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10) The Anticipation

Like any other sport, football is chock-full of moments of anticipation and anxiety. There’s the Hail Mary passes that you watch fly through the air, wondering, hoping that they will find the right hands on the other end of the field. There’s the field goal formation taken on a zero-ed out clock, putting all the pressure on the kicker to win the game. There’s the floundering quarterback with eyes darting around the field for an open man as opposing defensemen charge wildly looking for a sack. There are the onside kicks with less than a minute to go, the deflected passes that threaten a turnover, the fumbles that turn into a dog piles, and the running plays that make you jump up and down in hopes that it can make your man move faster. To put it plainly, football is exciting and terrifying and heartbreaking. It’s also stressful and infuriating and for some, seemingly life shortening. But at the end of the day, football is just, well, football, and I’m happy it’s back!

Go Giants!

Thank You, Dodgers. Thank You, Baseball.

When I was little my grandparents had season tickets to Dodger Stadium. There were four tickets, two for my grandma and grandpa, and then two for the lucky duo they brought with them. Oftentimes I went with my cousin, Spenser, or my sister, Natalee. Other times the tickets were given to my parents and my whole family would go.

We’d always get there early to watch batting practice, and then we’d grab a Dodger Dog right before game time so it could digest before we got chocolate malts in the 6th inning. I loved sitting next to my grandma and keeping score inside the program and always tried to catch the beach balls bouncing around the crowd so I could hand them off to our favorite usher, Ilene, to make her job a little easier. The sounds of the stadium, of Vinny, of Nancy Bea on the organ, all became lyrics to a song I could sing in my sleep.

As I grew up, my grandparents eventually gave up the season tickets, but this did little to lessen my passion for the game or the team I grew up watching. If anything, it deepened. With a better sense of baseball and all it entailed, I started to really get to know the boys in blue, no matter what variety a season would present them in. I began keeping track of stats, giving commentary on recommended lineups, and most importantly, dreaming of the World Series.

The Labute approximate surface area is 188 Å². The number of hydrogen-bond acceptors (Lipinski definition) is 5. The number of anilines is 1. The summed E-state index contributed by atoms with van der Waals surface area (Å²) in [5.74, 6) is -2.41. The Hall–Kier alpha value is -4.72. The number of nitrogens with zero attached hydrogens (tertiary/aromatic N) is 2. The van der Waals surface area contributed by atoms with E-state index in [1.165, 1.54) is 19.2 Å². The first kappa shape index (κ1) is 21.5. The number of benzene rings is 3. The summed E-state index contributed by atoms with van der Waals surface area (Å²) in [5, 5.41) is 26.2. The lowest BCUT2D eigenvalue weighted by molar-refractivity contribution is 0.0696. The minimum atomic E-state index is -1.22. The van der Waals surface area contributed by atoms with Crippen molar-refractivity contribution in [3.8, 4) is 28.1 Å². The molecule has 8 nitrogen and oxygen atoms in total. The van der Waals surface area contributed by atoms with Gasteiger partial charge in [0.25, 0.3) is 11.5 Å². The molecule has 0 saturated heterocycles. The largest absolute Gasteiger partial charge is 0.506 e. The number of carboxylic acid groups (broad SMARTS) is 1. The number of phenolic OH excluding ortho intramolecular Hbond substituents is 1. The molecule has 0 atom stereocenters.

In my 27 years as a Dodger fan, there have been many seasons when I’ve had that feeling. The one that keeps quiet in public, but at home whispers, maybe. Maybe this is the year. Maybe this is the team. But year after year, at some point that maybe would turn into a no. It always hurt, but come April, the hurt was always replaced by possibility, by a new maybe.

This year, I got that feeling. Even at the first night game I attended in April, I felt like there was something special about this team. That night I scanned my ticket and grabbed a Dodger Dog and a beer and took my seat, anxious for another April, hopeful for another October. Six months later, I was scanning another ticket, taking another seat, and ordering another Dodger Dog, but this time it was Game 6 of the World Series.

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For weeks I had rushed home from work and drove over to my parents’ house to watch the Dodgers climb their way to the Fall Classic, and suddenly I was there, in the flesh. My sister and I walked up the stairs in a sea of blue. Friends and family hugged and strangers high fived and everyone smiled in anxious anticipation.